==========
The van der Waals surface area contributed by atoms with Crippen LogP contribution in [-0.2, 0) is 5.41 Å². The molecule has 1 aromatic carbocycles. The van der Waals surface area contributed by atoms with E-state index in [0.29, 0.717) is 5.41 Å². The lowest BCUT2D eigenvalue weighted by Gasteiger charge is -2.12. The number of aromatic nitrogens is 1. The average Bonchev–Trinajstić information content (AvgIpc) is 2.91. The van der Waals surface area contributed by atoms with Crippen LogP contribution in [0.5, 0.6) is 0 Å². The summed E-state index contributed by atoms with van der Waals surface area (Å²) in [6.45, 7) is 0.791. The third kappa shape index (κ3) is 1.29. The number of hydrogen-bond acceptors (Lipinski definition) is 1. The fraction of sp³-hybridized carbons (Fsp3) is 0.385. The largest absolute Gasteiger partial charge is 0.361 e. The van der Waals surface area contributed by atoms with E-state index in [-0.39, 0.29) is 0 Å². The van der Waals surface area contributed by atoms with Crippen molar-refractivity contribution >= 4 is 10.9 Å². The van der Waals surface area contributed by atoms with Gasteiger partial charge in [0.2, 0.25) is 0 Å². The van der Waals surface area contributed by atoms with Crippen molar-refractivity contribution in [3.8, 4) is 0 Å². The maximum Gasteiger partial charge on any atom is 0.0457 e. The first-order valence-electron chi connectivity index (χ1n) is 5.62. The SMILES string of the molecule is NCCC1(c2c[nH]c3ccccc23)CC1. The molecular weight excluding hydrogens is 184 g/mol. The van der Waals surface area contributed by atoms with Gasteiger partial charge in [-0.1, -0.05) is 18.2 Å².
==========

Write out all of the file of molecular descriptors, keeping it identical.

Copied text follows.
The van der Waals surface area contributed by atoms with Crippen LogP contribution in [-0.2, 0) is 5.41 Å². The molecule has 1 aromatic carbocycles. The van der Waals surface area contributed by atoms with E-state index in [0.29, 0.717) is 5.41 Å². The lowest BCUT2D eigenvalue weighted by Gasteiger charge is -2.12. The number of aromatic nitrogens is 1. The average Bonchev–Trinajstić information content (AvgIpc) is 2.91. The van der Waals surface area contributed by atoms with Crippen LogP contribution in [0.5, 0.6) is 0 Å². The summed E-state index contributed by atoms with van der Waals surface area (Å²) in [6.45, 7) is 0.791. The third kappa shape index (κ3) is 1.29. The number of hydrogen-bond acceptors (Lipinski definition) is 1. The fraction of sp³-hybridized carbons (Fsp3) is 0.385. The largest absolute Gasteiger partial charge is 0.361 e. The van der Waals surface area contributed by atoms with E-state index in [-0.39, 0.29) is 0 Å². The van der Waals surface area contributed by atoms with Crippen molar-refractivity contribution >= 4 is 10.9 Å². The van der Waals surface area contributed by atoms with Gasteiger partial charge in [0.2, 0.25) is 0 Å². The van der Waals surface area contributed by atoms with Crippen molar-refractivity contribution in [3.8, 4) is 0 Å². The maximum Gasteiger partial charge on any atom is 0.0457 e. The first-order valence-electron chi connectivity index (χ1n) is 5.62. The SMILES string of the molecule is NCCC1(c2c[nH]c3ccccc23)CC1. The molecular weight excluding hydrogens is 184 g/mol. The van der Waals surface area contributed by atoms with Gasteiger partial charge in [-0.1, -0.05) is 18.2 Å².